Romeo and Juliet By William Shakespeare Character Analysis The Nurse

The Nurse's key function within the play is to act as a go-between for Romeo and Juliet, and is the only other character besides Friar Laurence to know of their wedding. The Nurse, despite being a servant in the Capulet household, has a role equivalent to that of Juliet's mother and regards Juliet as her own daughter.

The Nurse's relationship with Juliet focuses attention on Juliet's age. In Juliet's first scene, the Nurse repeatedly asserts that Juliet has not yet had her 14th birthday. In contrast to Juliet's youth, the Nurse is old and enjoys complaining about her aches and pains. Juliet's frustration at having to rely upon the Nurse as her messenger is used to comic effect in Act II, Scene 5, when Juliet is forced to listen to the Nurse's ailments while trying to coax from her the news of her wedding plans:

The Nurse, like Mercutio, loves to talk at length. She often repeats herself, and her bawdy references to the sexual aspect of love set the idealistic love of Romeo and Juliet apart from the love described by other characters in the play. The Nurse doesn't share Juliet's idea of love; for her, love is a temporary and physical relationship, so she can't understand the intense and spiritual love Romeo and Juliet share. When the Nurse brings Juliet news of Romeo's wedding arrangements, she focuses on the pleasures of Juliet's wedding night, "I am the drudge, and toil in your delight, / But you shall bear the burden soon at night" (II.5.75-76).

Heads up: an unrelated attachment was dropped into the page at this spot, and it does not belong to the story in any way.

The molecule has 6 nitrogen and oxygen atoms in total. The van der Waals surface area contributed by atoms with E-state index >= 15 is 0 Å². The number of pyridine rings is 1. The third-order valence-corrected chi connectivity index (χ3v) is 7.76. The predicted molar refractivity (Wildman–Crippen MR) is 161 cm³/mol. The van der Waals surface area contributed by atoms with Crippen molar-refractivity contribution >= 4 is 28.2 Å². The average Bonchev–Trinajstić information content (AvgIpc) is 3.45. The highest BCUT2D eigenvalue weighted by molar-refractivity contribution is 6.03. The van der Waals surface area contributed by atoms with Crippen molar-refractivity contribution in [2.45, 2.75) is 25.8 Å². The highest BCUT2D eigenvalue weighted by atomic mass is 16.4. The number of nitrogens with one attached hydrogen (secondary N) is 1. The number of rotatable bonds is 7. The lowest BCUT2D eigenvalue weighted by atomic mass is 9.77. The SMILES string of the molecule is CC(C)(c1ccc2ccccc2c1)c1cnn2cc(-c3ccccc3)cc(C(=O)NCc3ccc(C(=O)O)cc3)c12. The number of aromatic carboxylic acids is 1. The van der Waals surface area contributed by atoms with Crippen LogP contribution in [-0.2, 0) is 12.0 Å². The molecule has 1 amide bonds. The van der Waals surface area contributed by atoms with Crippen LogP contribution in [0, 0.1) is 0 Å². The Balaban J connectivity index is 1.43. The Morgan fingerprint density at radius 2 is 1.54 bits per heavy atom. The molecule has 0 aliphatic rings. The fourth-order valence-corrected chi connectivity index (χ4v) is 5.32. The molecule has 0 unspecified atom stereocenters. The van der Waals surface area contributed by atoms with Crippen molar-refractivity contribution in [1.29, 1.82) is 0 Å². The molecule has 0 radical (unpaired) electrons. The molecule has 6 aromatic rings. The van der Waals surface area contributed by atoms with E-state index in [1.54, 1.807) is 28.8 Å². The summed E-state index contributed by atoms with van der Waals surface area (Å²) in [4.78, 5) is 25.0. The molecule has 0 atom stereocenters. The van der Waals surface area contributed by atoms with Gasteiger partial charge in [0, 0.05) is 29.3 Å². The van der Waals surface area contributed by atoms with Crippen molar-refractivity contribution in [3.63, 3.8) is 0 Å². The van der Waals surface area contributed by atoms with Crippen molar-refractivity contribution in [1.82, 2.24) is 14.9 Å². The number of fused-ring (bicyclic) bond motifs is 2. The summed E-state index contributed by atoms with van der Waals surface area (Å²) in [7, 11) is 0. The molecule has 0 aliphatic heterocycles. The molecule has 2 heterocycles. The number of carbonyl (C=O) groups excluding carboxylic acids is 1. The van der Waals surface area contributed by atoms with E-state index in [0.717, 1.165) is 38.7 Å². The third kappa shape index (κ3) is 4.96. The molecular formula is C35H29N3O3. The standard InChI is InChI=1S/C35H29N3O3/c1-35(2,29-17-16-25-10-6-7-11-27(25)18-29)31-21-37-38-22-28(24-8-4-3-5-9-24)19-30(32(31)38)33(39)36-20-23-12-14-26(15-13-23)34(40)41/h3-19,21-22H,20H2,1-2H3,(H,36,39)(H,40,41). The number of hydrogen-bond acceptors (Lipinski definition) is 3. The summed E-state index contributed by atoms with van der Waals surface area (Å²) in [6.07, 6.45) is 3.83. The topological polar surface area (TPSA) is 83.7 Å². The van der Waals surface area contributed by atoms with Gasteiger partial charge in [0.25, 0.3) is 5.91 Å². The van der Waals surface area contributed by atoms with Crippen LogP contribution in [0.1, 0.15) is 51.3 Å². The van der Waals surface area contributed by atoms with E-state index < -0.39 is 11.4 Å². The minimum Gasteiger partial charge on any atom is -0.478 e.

This clash in outlook manifests itself when she advises Juliet to forget the banished Romeo and marry Paris, betraying Juliet's trust by advocating a false marriage:

I think it best you married with the County.
O, he's a lovely gentleman.
Romeo's a dishclout to him.
(III.5.218-220)

Juliet can't believe that the Nurse offers such a course of action after she praised Romeo and helped bring the couple together. The Nurse is ultimately subject to the whims of society. Her social position places her in the serving class — she is not empowered to create change around her. Her maternal instinct toward Juliet buoys her to aid Juliet in marrying Romeo; however, when Capulet becomes enraged, the Nurse retreats quickly into submission and urges Juliet to forget Romeo.

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